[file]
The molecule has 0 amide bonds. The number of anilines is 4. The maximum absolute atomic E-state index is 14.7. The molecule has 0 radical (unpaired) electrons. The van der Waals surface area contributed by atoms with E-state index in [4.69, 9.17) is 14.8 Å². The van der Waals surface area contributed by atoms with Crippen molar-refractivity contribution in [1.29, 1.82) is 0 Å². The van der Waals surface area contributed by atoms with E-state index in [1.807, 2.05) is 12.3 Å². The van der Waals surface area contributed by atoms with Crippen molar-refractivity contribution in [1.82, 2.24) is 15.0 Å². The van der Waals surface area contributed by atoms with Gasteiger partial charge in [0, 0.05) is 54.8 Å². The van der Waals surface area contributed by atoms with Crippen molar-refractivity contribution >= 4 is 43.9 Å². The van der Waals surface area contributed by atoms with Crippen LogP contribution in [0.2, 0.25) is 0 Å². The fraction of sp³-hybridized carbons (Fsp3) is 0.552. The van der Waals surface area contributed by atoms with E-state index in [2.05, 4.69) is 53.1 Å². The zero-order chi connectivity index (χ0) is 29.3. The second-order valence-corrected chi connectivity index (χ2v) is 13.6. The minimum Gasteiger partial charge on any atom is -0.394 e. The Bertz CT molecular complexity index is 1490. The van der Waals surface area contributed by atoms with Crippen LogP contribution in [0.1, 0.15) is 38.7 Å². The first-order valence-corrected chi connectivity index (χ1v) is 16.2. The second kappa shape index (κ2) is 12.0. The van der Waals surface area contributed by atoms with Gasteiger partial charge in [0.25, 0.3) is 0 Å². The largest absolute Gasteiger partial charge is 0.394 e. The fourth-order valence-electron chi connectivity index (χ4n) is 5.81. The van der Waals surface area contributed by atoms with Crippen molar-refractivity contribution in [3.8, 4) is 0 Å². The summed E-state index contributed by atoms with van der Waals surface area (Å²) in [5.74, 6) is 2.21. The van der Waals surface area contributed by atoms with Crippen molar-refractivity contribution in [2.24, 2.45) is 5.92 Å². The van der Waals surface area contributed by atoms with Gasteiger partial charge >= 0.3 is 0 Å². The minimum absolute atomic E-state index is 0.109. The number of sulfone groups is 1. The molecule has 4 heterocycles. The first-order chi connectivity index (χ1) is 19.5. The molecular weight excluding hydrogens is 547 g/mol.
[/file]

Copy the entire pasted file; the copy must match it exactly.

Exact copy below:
The molecule has 0 amide bonds. The number of anilines is 4. The maximum absolute atomic E-state index is 14.7. The molecule has 0 radical (unpaired) electrons. The van der Waals surface area contributed by atoms with E-state index in [4.69, 9.17) is 14.8 Å². The van der Waals surface area contributed by atoms with Crippen molar-refractivity contribution in [1.29, 1.82) is 0 Å². The van der Waals surface area contributed by atoms with E-state index in [1.807, 2.05) is 12.3 Å². The van der Waals surface area contributed by atoms with Crippen molar-refractivity contribution in [1.82, 2.24) is 15.0 Å². The van der Waals surface area contributed by atoms with Gasteiger partial charge in [0, 0.05) is 54.8 Å². The van der Waals surface area contributed by atoms with Crippen molar-refractivity contribution >= 4 is 43.9 Å². The van der Waals surface area contributed by atoms with Crippen LogP contribution in [0.2, 0.25) is 0 Å². The fraction of sp³-hybridized carbons (Fsp3) is 0.552. The van der Waals surface area contributed by atoms with E-state index in [2.05, 4.69) is 53.1 Å². The zero-order chi connectivity index (χ0) is 29.3. The second-order valence-corrected chi connectivity index (χ2v) is 13.6. The minimum Gasteiger partial charge on any atom is -0.394 e. The Bertz CT molecular complexity index is 1490. The van der Waals surface area contributed by atoms with Crippen LogP contribution in [0.1, 0.15) is 38.7 Å². The first-order valence-corrected chi connectivity index (χ1v) is 16.2. The second kappa shape index (κ2) is 12.0. The van der Waals surface area contributed by atoms with Gasteiger partial charge in [0.25, 0.3) is 0 Å². The largest absolute Gasteiger partial charge is 0.394 e. The fourth-order valence-electron chi connectivity index (χ4n) is 5.81. The van der Waals surface area contributed by atoms with Crippen molar-refractivity contribution in [3.8, 4) is 0 Å². The summed E-state index contributed by atoms with van der Waals surface area (Å²) in [5.74, 6) is 2.21. The van der Waals surface area contributed by atoms with Crippen molar-refractivity contribution in [2.24, 2.45) is 5.92 Å². The van der Waals surface area contributed by atoms with Gasteiger partial charge >= 0.3 is 0 Å². The minimum absolute atomic E-state index is 0.109. The number of sulfone groups is 1. The molecule has 4 heterocycles. The first-order chi connectivity index (χ1) is 19.5. The molecular weight excluding hydrogens is 547 g/mol.